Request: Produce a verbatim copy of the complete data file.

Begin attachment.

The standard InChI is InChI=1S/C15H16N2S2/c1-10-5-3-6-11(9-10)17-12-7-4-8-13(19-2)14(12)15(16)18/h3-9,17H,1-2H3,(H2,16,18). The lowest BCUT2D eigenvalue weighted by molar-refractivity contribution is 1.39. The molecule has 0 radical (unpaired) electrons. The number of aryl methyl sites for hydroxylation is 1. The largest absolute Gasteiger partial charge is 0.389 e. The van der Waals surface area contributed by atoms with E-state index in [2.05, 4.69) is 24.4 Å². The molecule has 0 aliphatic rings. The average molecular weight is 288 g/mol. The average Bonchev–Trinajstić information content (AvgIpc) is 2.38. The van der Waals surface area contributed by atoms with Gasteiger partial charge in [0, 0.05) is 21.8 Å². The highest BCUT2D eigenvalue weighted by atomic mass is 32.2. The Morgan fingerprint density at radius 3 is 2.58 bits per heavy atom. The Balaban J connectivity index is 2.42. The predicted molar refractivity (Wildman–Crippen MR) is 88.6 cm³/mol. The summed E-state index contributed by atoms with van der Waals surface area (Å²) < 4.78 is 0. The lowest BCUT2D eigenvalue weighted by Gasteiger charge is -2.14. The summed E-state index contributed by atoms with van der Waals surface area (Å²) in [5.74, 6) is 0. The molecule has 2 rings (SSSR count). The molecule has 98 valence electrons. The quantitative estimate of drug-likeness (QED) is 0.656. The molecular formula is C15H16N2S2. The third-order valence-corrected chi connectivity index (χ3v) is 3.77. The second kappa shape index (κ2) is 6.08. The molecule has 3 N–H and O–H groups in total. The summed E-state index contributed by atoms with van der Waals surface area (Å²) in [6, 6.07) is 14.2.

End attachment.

The standard InChI is InChI=1S/C15H16N2S2/c1-10-5-3-6-11(9-10)17-12-7-4-8-13(19-2)14(12)15(16)18/h3-9,17H,1-2H3,(H2,16,18). The lowest BCUT2D eigenvalue weighted by molar-refractivity contribution is 1.39. The molecule has 0 radical (unpaired) electrons. The number of aryl methyl sites for hydroxylation is 1. The largest absolute Gasteiger partial charge is 0.389 e. The van der Waals surface area contributed by atoms with E-state index in [2.05, 4.69) is 24.4 Å². The molecule has 0 aliphatic rings. The average molecular weight is 288 g/mol. The average Bonchev–Trinajstić information content (AvgIpc) is 2.38. The van der Waals surface area contributed by atoms with Gasteiger partial charge in [0, 0.05) is 21.8 Å². The highest BCUT2D eigenvalue weighted by atomic mass is 32.2. The Morgan fingerprint density at radius 3 is 2.58 bits per heavy atom. The Balaban J connectivity index is 2.42. The predicted molar refractivity (Wildman–Crippen MR) is 88.6 cm³/mol. The summed E-state index contributed by atoms with van der Waals surface area (Å²) < 4.78 is 0. The lowest BCUT2D eigenvalue weighted by Gasteiger charge is -2.14. The summed E-state index contributed by atoms with van der Waals surface area (Å²) in [5.74, 6) is 0. The molecule has 2 rings (SSSR count). The molecule has 98 valence electrons. The quantitative estimate of drug-likeness (QED) is 0.656. The molecular formula is C15H16N2S2. The third-order valence-corrected chi connectivity index (χ3v) is 3.77. The second kappa shape index (κ2) is 6.08. The molecule has 3 N–H and O–H groups in total. The summed E-state index contributed by atoms with van der Waals surface area (Å²) in [6, 6.07) is 14.2.